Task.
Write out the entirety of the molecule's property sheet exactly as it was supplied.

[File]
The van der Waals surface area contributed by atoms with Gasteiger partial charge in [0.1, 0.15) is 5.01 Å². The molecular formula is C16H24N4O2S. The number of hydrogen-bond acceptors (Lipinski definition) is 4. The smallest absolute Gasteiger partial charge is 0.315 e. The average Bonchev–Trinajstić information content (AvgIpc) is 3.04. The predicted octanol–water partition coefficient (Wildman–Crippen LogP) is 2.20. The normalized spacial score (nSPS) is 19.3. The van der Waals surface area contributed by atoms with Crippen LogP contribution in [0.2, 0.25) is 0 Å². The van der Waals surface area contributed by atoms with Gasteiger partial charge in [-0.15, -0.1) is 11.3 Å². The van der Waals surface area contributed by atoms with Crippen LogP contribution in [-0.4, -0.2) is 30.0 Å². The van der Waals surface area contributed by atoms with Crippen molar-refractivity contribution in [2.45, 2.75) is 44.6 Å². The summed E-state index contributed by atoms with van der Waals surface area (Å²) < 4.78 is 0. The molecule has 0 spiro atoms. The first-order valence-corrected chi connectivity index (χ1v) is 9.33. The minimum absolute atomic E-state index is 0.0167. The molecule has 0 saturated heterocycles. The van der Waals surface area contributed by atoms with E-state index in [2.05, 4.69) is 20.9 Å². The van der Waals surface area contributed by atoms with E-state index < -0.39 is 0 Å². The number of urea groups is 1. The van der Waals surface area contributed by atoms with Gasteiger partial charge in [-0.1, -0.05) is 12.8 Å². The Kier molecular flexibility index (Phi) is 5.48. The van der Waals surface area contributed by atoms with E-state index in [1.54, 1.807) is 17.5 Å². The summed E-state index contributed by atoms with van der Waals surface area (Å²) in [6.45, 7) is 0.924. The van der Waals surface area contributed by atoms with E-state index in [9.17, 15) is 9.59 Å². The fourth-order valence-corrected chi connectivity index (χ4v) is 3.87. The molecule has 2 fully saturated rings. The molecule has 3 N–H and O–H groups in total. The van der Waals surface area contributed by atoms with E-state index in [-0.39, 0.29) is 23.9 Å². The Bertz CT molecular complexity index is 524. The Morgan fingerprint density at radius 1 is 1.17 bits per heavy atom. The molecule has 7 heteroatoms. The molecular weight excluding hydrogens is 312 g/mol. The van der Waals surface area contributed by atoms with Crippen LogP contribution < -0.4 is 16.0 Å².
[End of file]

The van der Waals surface area contributed by atoms with Gasteiger partial charge in [0.1, 0.15) is 5.01 Å². The molecular formula is C16H24N4O2S. The number of hydrogen-bond acceptors (Lipinski definition) is 4. The smallest absolute Gasteiger partial charge is 0.315 e. The average Bonchev–Trinajstić information content (AvgIpc) is 3.04. The predicted octanol–water partition coefficient (Wildman–Crippen LogP) is 2.20. The normalized spacial score (nSPS) is 19.3. The van der Waals surface area contributed by atoms with Crippen LogP contribution in [0.2, 0.25) is 0 Å². The van der Waals surface area contributed by atoms with Gasteiger partial charge in [-0.15, -0.1) is 11.3 Å². The van der Waals surface area contributed by atoms with Crippen LogP contribution in [-0.4, -0.2) is 30.0 Å². The van der Waals surface area contributed by atoms with Crippen molar-refractivity contribution in [2.45, 2.75) is 44.6 Å². The summed E-state index contributed by atoms with van der Waals surface area (Å²) < 4.78 is 0. The molecule has 0 spiro atoms. The first-order valence-corrected chi connectivity index (χ1v) is 9.33. The minimum absolute atomic E-state index is 0.0167. The molecule has 0 saturated heterocycles. The van der Waals surface area contributed by atoms with E-state index in [2.05, 4.69) is 20.9 Å². The van der Waals surface area contributed by atoms with E-state index < -0.39 is 0 Å². The number of urea groups is 1. The van der Waals surface area contributed by atoms with Gasteiger partial charge in [-0.1, -0.05) is 12.8 Å². The Kier molecular flexibility index (Phi) is 5.48. The van der Waals surface area contributed by atoms with E-state index in [1.54, 1.807) is 17.5 Å². The summed E-state index contributed by atoms with van der Waals surface area (Å²) in [6.45, 7) is 0.924. The van der Waals surface area contributed by atoms with E-state index in [9.17, 15) is 9.59 Å². The fourth-order valence-corrected chi connectivity index (χ4v) is 3.87. The molecule has 2 fully saturated rings. The molecule has 3 N–H and O–H groups in total. The van der Waals surface area contributed by atoms with E-state index in [-0.39, 0.29) is 23.9 Å². The Bertz CT molecular complexity index is 524. The Morgan fingerprint density at radius 1 is 1.17 bits per heavy atom. The molecule has 7 heteroatoms. The molecular weight excluding hydrogens is 312 g/mol. The van der Waals surface area contributed by atoms with Crippen LogP contribution < -0.4 is 16.0 Å².